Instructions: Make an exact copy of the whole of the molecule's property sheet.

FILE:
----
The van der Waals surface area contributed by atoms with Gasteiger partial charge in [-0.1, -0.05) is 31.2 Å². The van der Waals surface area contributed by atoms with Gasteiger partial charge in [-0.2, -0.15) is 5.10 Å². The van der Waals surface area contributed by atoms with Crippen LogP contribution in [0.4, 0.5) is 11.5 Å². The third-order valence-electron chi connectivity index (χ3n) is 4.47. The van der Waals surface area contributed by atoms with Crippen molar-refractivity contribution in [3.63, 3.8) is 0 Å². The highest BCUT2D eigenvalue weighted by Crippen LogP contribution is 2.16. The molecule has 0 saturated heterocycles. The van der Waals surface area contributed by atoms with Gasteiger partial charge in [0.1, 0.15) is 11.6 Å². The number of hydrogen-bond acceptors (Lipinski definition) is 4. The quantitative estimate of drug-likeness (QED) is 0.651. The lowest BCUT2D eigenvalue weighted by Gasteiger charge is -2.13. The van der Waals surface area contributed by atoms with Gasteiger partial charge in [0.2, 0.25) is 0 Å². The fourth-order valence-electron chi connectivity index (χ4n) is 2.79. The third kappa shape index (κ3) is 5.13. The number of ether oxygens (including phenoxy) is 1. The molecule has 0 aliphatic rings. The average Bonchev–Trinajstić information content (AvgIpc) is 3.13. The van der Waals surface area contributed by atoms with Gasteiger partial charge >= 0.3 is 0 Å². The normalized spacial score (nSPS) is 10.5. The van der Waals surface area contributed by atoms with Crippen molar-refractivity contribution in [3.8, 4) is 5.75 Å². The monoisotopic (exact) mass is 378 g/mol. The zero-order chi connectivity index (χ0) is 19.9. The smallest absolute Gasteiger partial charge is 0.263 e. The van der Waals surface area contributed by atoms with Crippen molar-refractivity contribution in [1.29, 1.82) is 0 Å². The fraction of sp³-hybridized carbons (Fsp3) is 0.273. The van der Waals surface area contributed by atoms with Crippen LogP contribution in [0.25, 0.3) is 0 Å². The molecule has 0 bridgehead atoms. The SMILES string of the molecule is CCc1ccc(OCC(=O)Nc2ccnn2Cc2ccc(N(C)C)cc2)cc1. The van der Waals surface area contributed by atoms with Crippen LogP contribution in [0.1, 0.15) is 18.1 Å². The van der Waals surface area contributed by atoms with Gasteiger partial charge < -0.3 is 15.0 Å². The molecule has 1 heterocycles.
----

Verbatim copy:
The van der Waals surface area contributed by atoms with Gasteiger partial charge in [-0.1, -0.05) is 31.2 Å². The van der Waals surface area contributed by atoms with Gasteiger partial charge in [-0.2, -0.15) is 5.10 Å². The van der Waals surface area contributed by atoms with Crippen LogP contribution in [0.4, 0.5) is 11.5 Å². The third-order valence-electron chi connectivity index (χ3n) is 4.47. The van der Waals surface area contributed by atoms with Crippen molar-refractivity contribution in [3.63, 3.8) is 0 Å². The highest BCUT2D eigenvalue weighted by Crippen LogP contribution is 2.16. The molecule has 0 saturated heterocycles. The van der Waals surface area contributed by atoms with Gasteiger partial charge in [0.1, 0.15) is 11.6 Å². The number of hydrogen-bond acceptors (Lipinski definition) is 4. The quantitative estimate of drug-likeness (QED) is 0.651. The lowest BCUT2D eigenvalue weighted by Gasteiger charge is -2.13. The van der Waals surface area contributed by atoms with Gasteiger partial charge in [0.2, 0.25) is 0 Å². The fourth-order valence-electron chi connectivity index (χ4n) is 2.79. The third kappa shape index (κ3) is 5.13. The number of ether oxygens (including phenoxy) is 1. The molecule has 0 aliphatic rings. The average Bonchev–Trinajstić information content (AvgIpc) is 3.13. The van der Waals surface area contributed by atoms with Gasteiger partial charge >= 0.3 is 0 Å². The normalized spacial score (nSPS) is 10.5. The van der Waals surface area contributed by atoms with Crippen molar-refractivity contribution in [3.8, 4) is 5.75 Å². The monoisotopic (exact) mass is 378 g/mol. The zero-order chi connectivity index (χ0) is 19.9. The smallest absolute Gasteiger partial charge is 0.263 e. The van der Waals surface area contributed by atoms with Crippen molar-refractivity contribution in [1.29, 1.82) is 0 Å². The fraction of sp³-hybridized carbons (Fsp3) is 0.273. The van der Waals surface area contributed by atoms with Crippen LogP contribution in [0.25, 0.3) is 0 Å². The molecule has 0 bridgehead atoms. The SMILES string of the molecule is CCc1ccc(OCC(=O)Nc2ccnn2Cc2ccc(N(C)C)cc2)cc1. The van der Waals surface area contributed by atoms with Crippen LogP contribution in [0.1, 0.15) is 18.1 Å². The van der Waals surface area contributed by atoms with Gasteiger partial charge < -0.3 is 15.0 Å². The molecule has 1 heterocycles.